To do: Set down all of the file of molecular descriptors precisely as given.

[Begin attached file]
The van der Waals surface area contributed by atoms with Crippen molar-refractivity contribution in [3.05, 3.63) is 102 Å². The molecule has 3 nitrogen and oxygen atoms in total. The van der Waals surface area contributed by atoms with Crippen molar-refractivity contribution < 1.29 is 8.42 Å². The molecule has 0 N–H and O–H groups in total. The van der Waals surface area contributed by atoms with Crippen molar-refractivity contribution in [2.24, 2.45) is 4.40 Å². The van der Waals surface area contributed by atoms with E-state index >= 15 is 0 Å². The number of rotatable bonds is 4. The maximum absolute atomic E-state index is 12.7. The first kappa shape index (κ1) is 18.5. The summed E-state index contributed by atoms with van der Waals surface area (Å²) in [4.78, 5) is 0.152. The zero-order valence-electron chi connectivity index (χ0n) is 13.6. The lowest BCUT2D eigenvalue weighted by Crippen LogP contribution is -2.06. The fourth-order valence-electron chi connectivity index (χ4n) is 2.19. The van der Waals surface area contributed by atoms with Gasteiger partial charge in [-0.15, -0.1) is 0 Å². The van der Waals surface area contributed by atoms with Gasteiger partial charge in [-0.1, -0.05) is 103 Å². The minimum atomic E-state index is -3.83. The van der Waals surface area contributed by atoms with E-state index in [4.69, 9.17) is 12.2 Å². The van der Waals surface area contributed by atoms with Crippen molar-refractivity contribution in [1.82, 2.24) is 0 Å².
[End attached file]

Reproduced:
The van der Waals surface area contributed by atoms with Crippen molar-refractivity contribution in [3.05, 3.63) is 102 Å². The molecule has 3 nitrogen and oxygen atoms in total. The van der Waals surface area contributed by atoms with Crippen molar-refractivity contribution < 1.29 is 8.42 Å². The molecule has 0 N–H and O–H groups in total. The van der Waals surface area contributed by atoms with Crippen molar-refractivity contribution in [2.24, 2.45) is 4.40 Å². The van der Waals surface area contributed by atoms with E-state index >= 15 is 0 Å². The number of rotatable bonds is 4. The maximum absolute atomic E-state index is 12.7. The first kappa shape index (κ1) is 18.5. The summed E-state index contributed by atoms with van der Waals surface area (Å²) in [4.78, 5) is 0.152. The zero-order valence-electron chi connectivity index (χ0n) is 13.6. The lowest BCUT2D eigenvalue weighted by Crippen LogP contribution is -2.06. The fourth-order valence-electron chi connectivity index (χ4n) is 2.19. The van der Waals surface area contributed by atoms with Gasteiger partial charge in [-0.15, -0.1) is 0 Å². The van der Waals surface area contributed by atoms with Gasteiger partial charge in [-0.1, -0.05) is 103 Å². The minimum atomic E-state index is -3.83. The van der Waals surface area contributed by atoms with E-state index in [4.69, 9.17) is 12.2 Å². The van der Waals surface area contributed by atoms with Crippen molar-refractivity contribution in [1.82, 2.24) is 0 Å².